Using Streams in Delphi

Streams are classes that let you read and write data. They provide a common interface for reading and writing to different media such as memory, strings, sockets, and BLOB fields in databases.

There are several stream classes, which all descend from TStream. Each stream class is specific to one media type. For example, TMemoryStream reads from or writes to a memory image; TFileStream reads from or writes to a file.

Stream classes all share several methods for reading and writing data. These methods are distinguished by whether they:

  • Return the number of bytes read or written.
  • Require the number of bytes to be known.
  • Raise an exception on error.

The Read method reads a specified number of bytes from the stream, starting at its current Position, into a buffer. Read then advances the current position by the number of bytes actually transferred. The prototype for Read is:

function Read(var Buffer; Count: Longint): Longint;

Read is useful when the number of bytes in the file is not known. Read returns the number of bytes actually transferred, which may be less than Count if the stream did not contain Count bytes of data past the current position. The Write method writes Count bytes from a buffer to the stream, starting at the current Position.

The prototype for Write is:

function Write(const Buffer; Count: Longint): Longint;

After writing to the file, Write advances the current position by the number bytes written, and returns the number of bytes actually written, which may be less than Count if the end of the buffer is encountered or the stream can’t accept any more bytes.

The counterpart procedures are ReadBuffer and WriteBuffer which, unlike Read and Write, do not return the number of bytes read or written. These procedures are useful in cases where the number of bytes is known and required, for example when reading in structures.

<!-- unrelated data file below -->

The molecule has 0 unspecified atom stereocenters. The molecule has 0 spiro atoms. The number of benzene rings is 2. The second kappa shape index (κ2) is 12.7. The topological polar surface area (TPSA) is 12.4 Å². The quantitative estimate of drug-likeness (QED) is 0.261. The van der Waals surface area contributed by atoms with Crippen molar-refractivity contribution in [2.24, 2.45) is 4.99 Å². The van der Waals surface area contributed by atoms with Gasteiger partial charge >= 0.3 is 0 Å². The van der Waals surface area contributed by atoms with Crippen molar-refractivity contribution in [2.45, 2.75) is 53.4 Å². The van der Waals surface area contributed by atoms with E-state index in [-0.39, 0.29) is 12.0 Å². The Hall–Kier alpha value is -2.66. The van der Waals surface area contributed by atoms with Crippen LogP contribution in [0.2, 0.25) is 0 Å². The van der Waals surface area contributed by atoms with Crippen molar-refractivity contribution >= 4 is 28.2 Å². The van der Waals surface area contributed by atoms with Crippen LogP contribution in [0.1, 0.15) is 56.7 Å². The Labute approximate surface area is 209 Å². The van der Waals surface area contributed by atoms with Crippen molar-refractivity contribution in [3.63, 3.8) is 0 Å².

ReadBuffer and WriteBuffer raise an exception (EReadError and EWriteError) if the byte count can not be matched exactly. This is in contrast to the Read and Write methods, which can return a byte count that differs from the requested value. The prototypes for ReadBuffer and WriteBuffer are:

procedure ReadBuffer(var Buffer; Count: Longint); procedure WriteBuffer(const Buffer; Count: Longint);

These methods call the Read and Write methods to perform the actual reading and writing.

Reading and writing components

TStream defines specialized methods, ReadComponent and WriteComponent, for reading and writing components. You can use them in your applications as a way to save components and their properties when you create or alter them at runtime.

ReadComponent and WriteComponent are the methods that the IDE uses to read components from or write them to form files. When streaming components to or from a form file, stream classes work with the TFiler classes, TReader and TWriter, to read objects from the form file or write them out to disk.

Reading and writing strings

If you are passing a string to a read or write function, you need to be aware of the correct syntax. The Buffer parameters for the read and write routines are var and const types, respectively. These are untyped parameters, so the routine takes the address of a variable.